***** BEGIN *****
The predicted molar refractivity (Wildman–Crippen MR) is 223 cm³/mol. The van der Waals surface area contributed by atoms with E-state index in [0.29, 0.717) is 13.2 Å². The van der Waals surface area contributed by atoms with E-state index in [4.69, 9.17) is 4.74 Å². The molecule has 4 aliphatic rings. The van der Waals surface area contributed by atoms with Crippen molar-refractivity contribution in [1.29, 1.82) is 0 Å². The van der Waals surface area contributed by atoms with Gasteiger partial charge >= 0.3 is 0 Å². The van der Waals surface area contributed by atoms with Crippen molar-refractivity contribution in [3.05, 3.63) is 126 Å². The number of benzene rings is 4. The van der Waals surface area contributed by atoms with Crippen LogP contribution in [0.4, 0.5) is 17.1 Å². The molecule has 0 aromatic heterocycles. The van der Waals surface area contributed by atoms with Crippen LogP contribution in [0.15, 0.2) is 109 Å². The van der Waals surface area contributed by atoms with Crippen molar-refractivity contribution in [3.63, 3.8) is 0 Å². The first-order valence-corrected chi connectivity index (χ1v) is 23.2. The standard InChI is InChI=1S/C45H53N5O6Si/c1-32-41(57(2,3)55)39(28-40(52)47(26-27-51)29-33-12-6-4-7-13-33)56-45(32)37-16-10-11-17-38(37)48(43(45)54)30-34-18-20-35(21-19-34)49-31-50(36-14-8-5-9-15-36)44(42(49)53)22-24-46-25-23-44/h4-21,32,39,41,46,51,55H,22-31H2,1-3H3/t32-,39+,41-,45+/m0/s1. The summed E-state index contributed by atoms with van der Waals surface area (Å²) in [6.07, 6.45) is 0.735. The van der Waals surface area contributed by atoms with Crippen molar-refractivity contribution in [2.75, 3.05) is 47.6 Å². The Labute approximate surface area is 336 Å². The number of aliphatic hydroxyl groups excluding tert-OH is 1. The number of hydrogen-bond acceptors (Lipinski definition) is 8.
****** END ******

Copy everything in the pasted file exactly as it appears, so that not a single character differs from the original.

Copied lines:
The predicted molar refractivity (Wildman–Crippen MR) is 223 cm³/mol. The van der Waals surface area contributed by atoms with E-state index in [0.29, 0.717) is 13.2 Å². The van der Waals surface area contributed by atoms with E-state index in [4.69, 9.17) is 4.74 Å². The molecule has 4 aliphatic rings. The van der Waals surface area contributed by atoms with Crippen molar-refractivity contribution in [1.29, 1.82) is 0 Å². The van der Waals surface area contributed by atoms with Gasteiger partial charge >= 0.3 is 0 Å². The van der Waals surface area contributed by atoms with Crippen molar-refractivity contribution in [3.05, 3.63) is 126 Å². The number of benzene rings is 4. The van der Waals surface area contributed by atoms with Crippen LogP contribution in [0.4, 0.5) is 17.1 Å². The molecule has 0 aromatic heterocycles. The van der Waals surface area contributed by atoms with Crippen LogP contribution in [0.15, 0.2) is 109 Å². The van der Waals surface area contributed by atoms with Crippen molar-refractivity contribution in [3.63, 3.8) is 0 Å². The first-order valence-corrected chi connectivity index (χ1v) is 23.2. The standard InChI is InChI=1S/C45H53N5O6Si/c1-32-41(57(2,3)55)39(28-40(52)47(26-27-51)29-33-12-6-4-7-13-33)56-45(32)37-16-10-11-17-38(37)48(43(45)54)30-34-18-20-35(21-19-34)49-31-50(36-14-8-5-9-15-36)44(42(49)53)22-24-46-25-23-44/h4-21,32,39,41,46,51,55H,22-31H2,1-3H3/t32-,39+,41-,45+/m0/s1. The summed E-state index contributed by atoms with van der Waals surface area (Å²) in [6.07, 6.45) is 0.735. The van der Waals surface area contributed by atoms with Crippen molar-refractivity contribution in [2.75, 3.05) is 47.6 Å². The Labute approximate surface area is 336 Å². The number of aliphatic hydroxyl groups excluding tert-OH is 1. The number of hydrogen-bond acceptors (Lipinski definition) is 8.